From Kate & Mark,
Today is a really big day for so many reasons sweet Getty. We love you so very much. You are our hero, our warrior, our everything. You have grown leaps and bounds we are just so proud of you and we are so thankful that you chose us to be your parents.
We hope you enjoy all the surprises today. We also hope you don’t mind being a bit spoiled today. 🙂
Here is to many, many more!
“Getty has what is called Spinal Muscular Atrophy, from what I can tell. Now we will need to do some blood work to make sure she has it. You both will need to also have a blood test just to make sure you are carriers, but unfortunately I am afraid this is the diagnosis,” said our neurologist on that fateful Friday, July 31st, 2010.
Mark and I really didn’t have much to say. Shock had encompassed the doctor’s office. I glanced at Getty as she lied on the examining table. All I could muster up was, “How long do we have?”
“At least a year but most likely not past two,” he said. More shock and disbelief.
No tears were shed in the office and not even on the way home. I asked Mark as we drove home to call my mother so they would be at the house when we arrived. How on earth were we supposed to explain this to them when we could not explain it ourselves?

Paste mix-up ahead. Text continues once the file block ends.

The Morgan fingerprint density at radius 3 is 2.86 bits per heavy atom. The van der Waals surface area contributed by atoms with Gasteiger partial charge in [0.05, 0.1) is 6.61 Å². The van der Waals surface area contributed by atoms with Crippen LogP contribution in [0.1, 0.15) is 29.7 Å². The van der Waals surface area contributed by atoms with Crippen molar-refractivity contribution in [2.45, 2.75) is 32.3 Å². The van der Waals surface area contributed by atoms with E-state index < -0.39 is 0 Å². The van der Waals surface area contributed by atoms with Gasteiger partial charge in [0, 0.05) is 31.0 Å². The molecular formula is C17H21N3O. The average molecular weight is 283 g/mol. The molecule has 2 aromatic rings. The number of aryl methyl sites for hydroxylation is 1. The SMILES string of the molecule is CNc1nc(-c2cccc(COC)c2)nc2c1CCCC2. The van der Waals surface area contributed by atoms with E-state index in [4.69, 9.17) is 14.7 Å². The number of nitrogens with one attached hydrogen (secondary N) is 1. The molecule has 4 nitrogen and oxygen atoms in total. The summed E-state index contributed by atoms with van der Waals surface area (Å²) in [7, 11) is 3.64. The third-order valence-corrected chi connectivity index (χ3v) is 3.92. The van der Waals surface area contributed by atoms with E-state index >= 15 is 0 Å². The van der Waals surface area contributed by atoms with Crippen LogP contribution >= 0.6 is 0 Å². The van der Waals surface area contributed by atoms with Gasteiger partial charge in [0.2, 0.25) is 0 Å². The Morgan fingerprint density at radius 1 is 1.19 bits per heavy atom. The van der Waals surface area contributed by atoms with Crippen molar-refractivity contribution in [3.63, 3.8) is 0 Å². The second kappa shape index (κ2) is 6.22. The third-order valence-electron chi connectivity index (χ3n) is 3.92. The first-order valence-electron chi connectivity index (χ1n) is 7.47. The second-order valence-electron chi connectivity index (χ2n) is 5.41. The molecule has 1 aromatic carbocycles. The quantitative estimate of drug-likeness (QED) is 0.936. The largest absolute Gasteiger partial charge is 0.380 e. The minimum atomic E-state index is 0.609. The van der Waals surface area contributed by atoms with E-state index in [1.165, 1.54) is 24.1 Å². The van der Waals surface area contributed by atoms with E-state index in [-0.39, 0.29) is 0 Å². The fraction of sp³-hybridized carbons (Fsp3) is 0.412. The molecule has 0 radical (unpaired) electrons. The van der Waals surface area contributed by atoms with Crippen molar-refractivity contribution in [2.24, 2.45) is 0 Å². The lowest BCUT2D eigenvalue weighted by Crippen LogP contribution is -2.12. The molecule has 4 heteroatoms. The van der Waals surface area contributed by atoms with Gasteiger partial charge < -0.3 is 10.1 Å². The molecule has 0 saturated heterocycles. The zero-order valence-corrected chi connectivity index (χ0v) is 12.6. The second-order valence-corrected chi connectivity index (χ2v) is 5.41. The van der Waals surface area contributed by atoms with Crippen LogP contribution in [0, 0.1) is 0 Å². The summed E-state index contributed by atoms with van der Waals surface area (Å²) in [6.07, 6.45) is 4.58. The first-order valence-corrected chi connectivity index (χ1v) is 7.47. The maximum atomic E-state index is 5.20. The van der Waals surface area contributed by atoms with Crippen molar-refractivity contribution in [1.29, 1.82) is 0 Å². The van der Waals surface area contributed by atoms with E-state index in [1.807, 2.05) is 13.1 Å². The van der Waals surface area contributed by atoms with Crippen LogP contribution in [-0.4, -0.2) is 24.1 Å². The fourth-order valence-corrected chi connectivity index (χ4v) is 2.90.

Sure Getty was kind of “floppy”, but she could still sit up for a bit, in the right position, and she could hold her head up. What I know now was that it was, in certain regards, wishful thinking on our part that maybe the neurologist had this whole thing wrong.
He was right. The blood test came back positive for SMA and we were carriers.
How on earth could such a destructive disease, the #1 genetic killer of young children go virtually undetected to planning parents, new parents, women, OBGYNs … EVERYONE?!
How on earth is this not a standard blood test?
How on earth is there no insane amount of research already going into this disease so their IS already a cure?
How on earth can it even be labeled as an “orphan” disease?
I wanted justice!
My journey with grief began with utter disgust and anger. I am Getty’s mother and I am supposed to protect her from any kind of harm, and look at what I have done. Unknowingly, I had passed along a recessive gene that will, in the neurologist’s opinion, take her away from us in two years, if we are lucky.
FAST FORWARD …
“I want to thank everyone for taking the time to have our meeting her at our home, instead of at your school site,” I said.
Seven educational professionals formed a circle yesterday, Friday March 22nd, 2013, in our little kitchen to discuss Getty’s educational journey. We were here to have what would be Getty’s first Individualized Educational Program (IEP) meeting.
Here is a brief description of an IEP: